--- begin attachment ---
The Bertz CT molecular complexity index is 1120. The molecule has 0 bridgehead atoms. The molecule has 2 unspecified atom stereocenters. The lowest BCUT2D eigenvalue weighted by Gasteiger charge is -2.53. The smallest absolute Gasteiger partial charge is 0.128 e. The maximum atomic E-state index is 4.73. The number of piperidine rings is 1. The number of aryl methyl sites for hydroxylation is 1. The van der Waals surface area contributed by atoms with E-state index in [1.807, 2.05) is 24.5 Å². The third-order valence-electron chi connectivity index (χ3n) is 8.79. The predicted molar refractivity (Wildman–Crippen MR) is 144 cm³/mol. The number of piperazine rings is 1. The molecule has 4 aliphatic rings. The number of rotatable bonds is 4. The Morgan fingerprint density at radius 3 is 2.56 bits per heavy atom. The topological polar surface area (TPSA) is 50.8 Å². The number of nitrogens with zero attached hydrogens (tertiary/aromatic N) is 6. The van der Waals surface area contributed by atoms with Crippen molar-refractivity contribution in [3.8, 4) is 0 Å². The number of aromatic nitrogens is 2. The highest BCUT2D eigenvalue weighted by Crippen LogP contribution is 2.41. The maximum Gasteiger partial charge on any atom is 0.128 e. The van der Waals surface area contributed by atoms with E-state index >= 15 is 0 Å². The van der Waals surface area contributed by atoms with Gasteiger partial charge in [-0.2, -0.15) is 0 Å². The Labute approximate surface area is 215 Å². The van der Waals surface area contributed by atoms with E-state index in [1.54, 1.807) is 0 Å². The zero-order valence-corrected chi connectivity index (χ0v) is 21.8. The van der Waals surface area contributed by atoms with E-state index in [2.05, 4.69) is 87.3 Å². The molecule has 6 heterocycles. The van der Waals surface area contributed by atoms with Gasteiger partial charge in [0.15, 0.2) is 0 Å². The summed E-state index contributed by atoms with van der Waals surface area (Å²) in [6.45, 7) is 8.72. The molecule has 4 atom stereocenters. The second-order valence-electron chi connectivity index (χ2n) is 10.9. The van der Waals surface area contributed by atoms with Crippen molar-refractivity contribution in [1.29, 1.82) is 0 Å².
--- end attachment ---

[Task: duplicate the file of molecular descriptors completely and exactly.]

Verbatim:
The Bertz CT molecular complexity index is 1120. The molecule has 0 bridgehead atoms. The molecule has 2 unspecified atom stereocenters. The lowest BCUT2D eigenvalue weighted by Gasteiger charge is -2.53. The smallest absolute Gasteiger partial charge is 0.128 e. The maximum atomic E-state index is 4.73. The number of piperidine rings is 1. The number of aryl methyl sites for hydroxylation is 1. The van der Waals surface area contributed by atoms with E-state index in [1.807, 2.05) is 24.5 Å². The third-order valence-electron chi connectivity index (χ3n) is 8.79. The predicted molar refractivity (Wildman–Crippen MR) is 144 cm³/mol. The number of piperazine rings is 1. The molecule has 4 aliphatic rings. The number of rotatable bonds is 4. The Morgan fingerprint density at radius 3 is 2.56 bits per heavy atom. The topological polar surface area (TPSA) is 50.8 Å². The number of nitrogens with zero attached hydrogens (tertiary/aromatic N) is 6. The van der Waals surface area contributed by atoms with Crippen molar-refractivity contribution in [3.8, 4) is 0 Å². The number of aromatic nitrogens is 2. The highest BCUT2D eigenvalue weighted by Crippen LogP contribution is 2.41. The maximum Gasteiger partial charge on any atom is 0.128 e. The van der Waals surface area contributed by atoms with E-state index >= 15 is 0 Å². The van der Waals surface area contributed by atoms with Gasteiger partial charge in [-0.2, -0.15) is 0 Å². The Labute approximate surface area is 215 Å². The van der Waals surface area contributed by atoms with E-state index in [1.54, 1.807) is 0 Å². The zero-order valence-corrected chi connectivity index (χ0v) is 21.8. The van der Waals surface area contributed by atoms with E-state index in [2.05, 4.69) is 87.3 Å². The molecule has 6 heterocycles. The van der Waals surface area contributed by atoms with Gasteiger partial charge in [0.15, 0.2) is 0 Å². The summed E-state index contributed by atoms with van der Waals surface area (Å²) in [6.45, 7) is 8.72. The molecule has 4 atom stereocenters. The second-order valence-electron chi connectivity index (χ2n) is 10.9. The van der Waals surface area contributed by atoms with Crippen molar-refractivity contribution in [1.29, 1.82) is 0 Å².